Bluebells from Delaware
Source: Michael Melford, National Geographic
My love for milkweed knows no bounds.
Wild bergamot (Mondarda fistulosa), also called bee balm, is a wildflower in the mint family that grows throughout most of North America.
The USDA Plant Guide has this to say about its historical medicinal and culinary uses (forgive the occasional poor syntax and lack of Oxford commas): “The Tewa Indians because of the flavor it imparted cooked Wild bergamot with meat. The Iroquois used the plant in the making of a beverage. The plant has a wide variety of medicinal uses. The Ojibwe put a wad of chewed leaves of this plant into their nostrils to relieve headache. The tops of the plant were dried and used as a sternutatory for the relief of colds. The leaves were placed in warm water baths for babies. The Flambeau Ojibwe gathered and dried the whole plant, boiling it in a vessel to obtain the volatile oil to inhale to cure catarrh and bronchial affections. The Menomini also used this plant as a remedy for catarrh, steeping the leaves and inflorescences in a tea. The Meskwaki used this plant in combination with other plants to relieve colds. The Hocak (Winnebago) used wild bergamot in their sweat bath and inhaled the fumes to cure colds. A decoction of boiled leaves was used as a cure for eruptions on the face. The Cherokee made a warm poultice of the plant to relieve a headache. The Teton Dakota boiled together the leaves and flowers as a cure for abdominal pains. The Blackfoot made a tea from the blossoms and leaves to cure stomach pains. They also applied boiled leaves to the pustules of acne. The Tewa dried the plant and ground it into a powder that was rubbed over the head to cure headaches, over the body to cure fever, and as a remedy for sore eyes and colds. Early white settlers used it as a diaphoretic and carminative, and occasionally employed it for the relief of flatulent colic, nausea and vomiting.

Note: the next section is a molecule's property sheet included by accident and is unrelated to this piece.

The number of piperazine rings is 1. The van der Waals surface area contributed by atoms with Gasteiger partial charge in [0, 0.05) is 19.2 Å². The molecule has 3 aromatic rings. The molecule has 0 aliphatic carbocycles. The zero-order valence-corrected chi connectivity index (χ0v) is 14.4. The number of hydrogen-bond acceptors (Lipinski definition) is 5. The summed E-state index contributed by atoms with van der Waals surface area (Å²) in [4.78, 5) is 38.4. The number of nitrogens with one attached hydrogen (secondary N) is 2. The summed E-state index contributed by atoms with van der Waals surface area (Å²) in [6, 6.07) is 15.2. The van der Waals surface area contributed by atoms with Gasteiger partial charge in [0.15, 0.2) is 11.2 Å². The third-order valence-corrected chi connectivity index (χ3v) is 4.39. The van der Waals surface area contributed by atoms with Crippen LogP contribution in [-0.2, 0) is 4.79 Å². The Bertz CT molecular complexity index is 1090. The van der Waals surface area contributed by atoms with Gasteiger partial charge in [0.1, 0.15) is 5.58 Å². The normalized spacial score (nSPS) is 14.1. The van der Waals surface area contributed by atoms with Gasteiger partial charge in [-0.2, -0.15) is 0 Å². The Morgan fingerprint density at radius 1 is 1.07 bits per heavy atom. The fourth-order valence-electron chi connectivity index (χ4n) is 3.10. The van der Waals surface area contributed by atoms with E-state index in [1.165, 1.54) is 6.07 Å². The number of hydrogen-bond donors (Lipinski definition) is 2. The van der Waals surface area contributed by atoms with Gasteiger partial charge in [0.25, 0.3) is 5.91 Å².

Electron microscope image of chlorophyll in a tomato plant.
minneapolis chokeberries on Flickr.
"The chokeberries are attractive ornamental plants for gardens. Chokeberries are resistant to drought, insects, pollution, and disease. Several cultivars have been developed for garden planting, including A. arbutifolia ‘Brilliant’, selected for its striking fall leaf color, and A. melanocarpa ‘Viking’ and ‘Nero’, selected for larger fruit suitable for jam-making. Juice from these berries is astringent and not sweet, but high in vitamin C and antioxidants. The berries can be used to make wine or jam after cooking. Aronia is also used as a flavoring or colorant for beverages or yogurts.”
The best kind of dress.
So when I first heard the words “Botany 500,” I was like “ZOMG is that like a race for botanists???” I was pretty excited, because the idea of botanists (one of the classically nerdier types of scientist) engaged in some kind of derby or obstacle course (a steeplechase involving carnivorous plants and spiky succulents, mayhaps? ) really appeals to me. On so many levels. Alas, it isn’t - it’s a brand of men’s apparel. However, I was still intrigued. A line of organic three-piece suits? Or perhaps a cunning wardrobe for the oft-bespectacled botanist? Glorious either way. But, alas once more, Botany 500 has absolutely nothing to do with plants. However, Botany 500 provided Cary Grant’s suits for “North by Northwest,” so FUCK YEAH BOTANY 500.
Just another day in the garden!